Ten reasons why Man City are out

  • Richard Jolly
  • November 22, 2012

The summer transfer window

"Probably we need to improve our team," said Roberto Mancini after Real Madrid rubber-stamped City's departure from the Champions League. Some - the Italian certainly among them - would argue winning should be a spur to strengthening further. After securing the Premier League title, the City manager's premier transfer targets were players such as Daniele de Rossi, Javi Martinez, Daniel Agger and Robin van Persie, world-class footballers all. He ended up with Maicon, who used to be one, the promising Matija Nastasic and Javi Garcia, a useful squad member, plus Scott Sinclair, Jack Rodwell and third-choice goalkeeper Richard Wright, who have made one Champions League appearance between them this season. None of the City signings have been the automatic choice Mancini envisaged. Each, in his own way, could be deemed a weak link at times.

The draw

To end up in one Group of Death is unfortunate. To be in two is truly damaging. City's task was difficult from the moment they were pitted with Ajax, Borussia Dortmund and Real Madrid, just as Bayern Munich, Napoli and Villarreal were daunting opponents last season. While a second successive failure means City's UEFA co-efficient will remain low - and, assuming they qualify, puts them in danger of ending up in a third tough group next season, the reality is that it is not just the continental giants of Bayern and Real who have eliminated City: Napoli and Dortmund, two teams equally untried at this level, have acclimatised quicker and better.

The final four minutes in Madrid

The question 'what if?' can be posed after every failed campaign. City can ponder an alternative series of events when Aleksandar Kolarov's free kick in the Bernabeu, which put them 2-1 up, was the winning goal. Had every other result remained the same, they would be ahead of Real Madrid with a game to go. But, as they know, Real rallied, the winning habits of Jose Mourinho and Cristiano Ronaldo apparent in their comeback. Victory would have had a psychological significance for a City side in need of a breakthrough result in Europe.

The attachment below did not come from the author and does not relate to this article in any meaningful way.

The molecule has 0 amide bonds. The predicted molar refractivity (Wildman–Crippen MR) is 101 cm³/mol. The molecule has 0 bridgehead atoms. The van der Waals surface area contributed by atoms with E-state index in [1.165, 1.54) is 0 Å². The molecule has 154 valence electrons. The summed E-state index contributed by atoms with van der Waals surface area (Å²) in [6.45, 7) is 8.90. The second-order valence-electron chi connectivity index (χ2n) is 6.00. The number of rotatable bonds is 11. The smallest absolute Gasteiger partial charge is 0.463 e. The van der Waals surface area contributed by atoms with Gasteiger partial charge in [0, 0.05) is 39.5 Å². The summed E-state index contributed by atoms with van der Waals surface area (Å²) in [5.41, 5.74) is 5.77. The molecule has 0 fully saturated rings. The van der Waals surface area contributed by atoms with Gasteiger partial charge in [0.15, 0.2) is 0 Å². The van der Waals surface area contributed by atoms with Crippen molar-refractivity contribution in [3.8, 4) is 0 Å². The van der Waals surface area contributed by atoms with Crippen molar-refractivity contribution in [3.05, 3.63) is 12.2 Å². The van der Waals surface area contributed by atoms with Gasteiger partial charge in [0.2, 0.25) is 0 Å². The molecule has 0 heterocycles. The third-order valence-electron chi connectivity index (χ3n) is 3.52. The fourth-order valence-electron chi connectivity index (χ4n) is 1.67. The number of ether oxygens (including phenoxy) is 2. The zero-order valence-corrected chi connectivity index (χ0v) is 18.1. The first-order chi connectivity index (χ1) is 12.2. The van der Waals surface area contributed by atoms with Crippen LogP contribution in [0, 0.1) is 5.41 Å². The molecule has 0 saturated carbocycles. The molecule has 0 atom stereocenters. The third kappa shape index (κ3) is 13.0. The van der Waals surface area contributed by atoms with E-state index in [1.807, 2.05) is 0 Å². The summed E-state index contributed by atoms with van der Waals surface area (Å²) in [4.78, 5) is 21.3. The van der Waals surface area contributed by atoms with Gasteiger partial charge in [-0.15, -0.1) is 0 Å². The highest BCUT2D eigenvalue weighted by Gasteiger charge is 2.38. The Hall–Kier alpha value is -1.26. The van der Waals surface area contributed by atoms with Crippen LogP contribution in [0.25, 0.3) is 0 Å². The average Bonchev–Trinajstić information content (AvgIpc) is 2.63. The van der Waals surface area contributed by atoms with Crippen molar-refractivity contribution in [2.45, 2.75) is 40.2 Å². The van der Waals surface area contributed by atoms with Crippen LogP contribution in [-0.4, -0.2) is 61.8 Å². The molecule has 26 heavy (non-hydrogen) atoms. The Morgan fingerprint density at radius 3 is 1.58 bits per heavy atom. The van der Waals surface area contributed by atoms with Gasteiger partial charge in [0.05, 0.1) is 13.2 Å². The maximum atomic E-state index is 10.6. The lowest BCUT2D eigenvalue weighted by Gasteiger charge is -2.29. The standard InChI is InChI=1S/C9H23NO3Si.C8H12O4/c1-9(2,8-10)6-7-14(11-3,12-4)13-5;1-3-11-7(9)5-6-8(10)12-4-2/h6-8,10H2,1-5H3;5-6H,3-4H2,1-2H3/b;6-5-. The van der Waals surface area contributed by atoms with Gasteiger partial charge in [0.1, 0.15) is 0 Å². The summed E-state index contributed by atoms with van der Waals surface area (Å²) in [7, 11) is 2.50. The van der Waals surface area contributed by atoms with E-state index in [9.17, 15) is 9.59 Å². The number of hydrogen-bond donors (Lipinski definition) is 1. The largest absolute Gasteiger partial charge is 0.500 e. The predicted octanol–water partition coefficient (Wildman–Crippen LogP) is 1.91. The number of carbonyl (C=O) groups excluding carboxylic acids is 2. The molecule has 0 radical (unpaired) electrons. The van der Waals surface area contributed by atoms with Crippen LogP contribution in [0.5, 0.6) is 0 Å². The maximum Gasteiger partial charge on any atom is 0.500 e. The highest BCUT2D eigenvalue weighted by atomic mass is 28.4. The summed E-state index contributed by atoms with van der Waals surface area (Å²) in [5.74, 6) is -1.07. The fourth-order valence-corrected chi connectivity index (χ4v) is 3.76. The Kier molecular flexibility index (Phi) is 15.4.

Double Dutch

It was branded the group of champions and Ajax have four European Cups in their sizeable trophy cabinet, but the Eredivisie winners were much the pool's underdogs. Indeed, they are yet to take a point from either Madrid or Dortmund. But, after a 3-1 win and a 2-2 draw, they have four from City and much as Mancini regrets the late loss to Real, he should be most critical of his team for their failings in the double header against Frank de Boer's side. The second half in Amsterdam and the first in Manchester were especially costly.

Tactical tinkering

Mancini's controversial fondness for a back three is not the unmitigated disaster some believe; it worked in the Premier League game against Tottenham and was a qualified success in Madrid. But a mid-match switch in Amsterdam backfired when, with their defence looking confused, City promptly conceded. And starting off with a 3-5-2 formation against Real was a mistake Mancini had to remedy inside half an hour; they were exposed on the flanks and unable to cope with the Spanish champions in the centre of the park. While, as Mancini insists, top footballers should be able to adapt to any formation, City's players often seem happier playing their variant of 4-4-2.